Kyrgyzstan - Country Commercial Guide
Kyrgyz Republic - Travel and Tourism
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The tourism industry in the Kyrgyz Republic contributes an estimated 5 percent to GDP and represents an important growth industry for jobs and economic development.[1] While the COVID-19 pandemic severely affected international travel, tourism still accounted for 2.9 percent of GDP in 2020. The Kyrgyz Republic features numerous unique natural and cultural attractions such as Lake Issyk-Kul — the second-largest alpine lake in the world, the prominent Tian-Shan mountain range, and a section of the historic “Silk Road,” all with potential to attract additional international visitors. In September 2018, the Kyrgyz Republic successfully hosted the third World Nomad Games, and a concerted PR campaign attracted global media attention to the Games, which effectively promoted the Kyrgyz Republic’s unique brand on the international stage. Signs of post-pandemic revival are appearing in the aviation sector: Aeroflot, the largest Russian airline, and Kazakhstani airline SCAT opened new routes from Issyk-Kul (a large tourist destination) in 2021.

The Kyrgyz Republic was a popular regional tourist destination during Soviet times, with nearly one million visitors annually during the 1980s, predominantly from other Soviet republics. A wide array of tourist lodging, along with supporting physical infrastructure including paved roads, was developed. Following the dissolution of the Soviet Union, tourism in the Kyrgyz Republic collapsed, with arrivals declining by nearly 90 percent by the end of the 1990s.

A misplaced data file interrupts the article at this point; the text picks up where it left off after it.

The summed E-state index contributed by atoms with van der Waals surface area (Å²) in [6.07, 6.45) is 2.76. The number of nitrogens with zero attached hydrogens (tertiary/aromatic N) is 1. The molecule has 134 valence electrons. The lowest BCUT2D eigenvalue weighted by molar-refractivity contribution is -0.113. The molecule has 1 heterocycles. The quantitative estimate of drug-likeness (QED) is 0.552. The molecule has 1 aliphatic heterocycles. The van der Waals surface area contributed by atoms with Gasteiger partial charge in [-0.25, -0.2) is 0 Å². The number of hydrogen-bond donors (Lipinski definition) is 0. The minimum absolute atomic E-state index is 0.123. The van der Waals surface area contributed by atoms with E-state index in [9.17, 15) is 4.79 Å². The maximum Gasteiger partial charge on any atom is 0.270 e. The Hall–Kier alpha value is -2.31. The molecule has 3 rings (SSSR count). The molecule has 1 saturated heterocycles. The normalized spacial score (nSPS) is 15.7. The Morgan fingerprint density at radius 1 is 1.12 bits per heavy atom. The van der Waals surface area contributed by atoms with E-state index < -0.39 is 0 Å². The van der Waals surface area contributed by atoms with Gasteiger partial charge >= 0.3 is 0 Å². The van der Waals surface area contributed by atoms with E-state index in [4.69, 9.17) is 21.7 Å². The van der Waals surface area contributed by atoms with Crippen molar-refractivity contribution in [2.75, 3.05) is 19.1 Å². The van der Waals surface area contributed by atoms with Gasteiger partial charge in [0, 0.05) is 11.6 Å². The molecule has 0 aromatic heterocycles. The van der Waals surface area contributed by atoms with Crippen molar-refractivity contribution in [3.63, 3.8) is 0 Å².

Since independence, the number of tourists has steadily rebounded to 1.8 million in 2019, and visitors from the former Soviet Union continue to comprise the overwhelming majority of tourists who travel to the Kyrgyz Republic. According to estimates, approximately 70 percent of tourists visit from Kazakhstan, and 13 percent from Russia, with roughly 2 percent from European countries. The tourism sector employs approximately 40,000 people, or roughly 2 percent of the Kyrgyz Republic’s total formal employment.

While the sector has made significant strides in recent years, it continues to face several challenges. Standards, particularly in customer service, remain weak and inconsistent across the sector, and service capacity is underdeveloped. Tourist infrastructure is slowly improving, but significant capital investment is needed to reverse two decades of degradation. Promotion of the sector, particularly to external markets, is also improving, but lacks a unified marketing and information campaign. s Due to a failure to fully comply with International Civil Aviation Organization (ICAO) standards, the Kyrgyz Republic has been on the EU’s “black list,” since 2006. This prevents European carriers from operating direct routes to the country, results in a blanket ban of flights to the EU of airlines and aircraft certified by the Kyrgyz aviation oversight authority, and subsequently hampers the further development of tourism.


The tourism industry in the Kyrgyz Republic offers targeted opportunities for U.S. investment, particularly in the hospitality sector. Bishkek has very few Western hotel chains, and the popular resort destination of Lake Issyk-Kul has none. Local Kyrgyz entrepreneurs are exploring the possibility to opening franchise locations of major U.S. hospitality chains. Opportunities also exist for U.S. tour operators seeking to sell both individual tour packages to the Kyrgyz Republic and regional trips to Central Asian destinations along the historic Silk Road.


Department of Tourism under the Ministry of economy and finance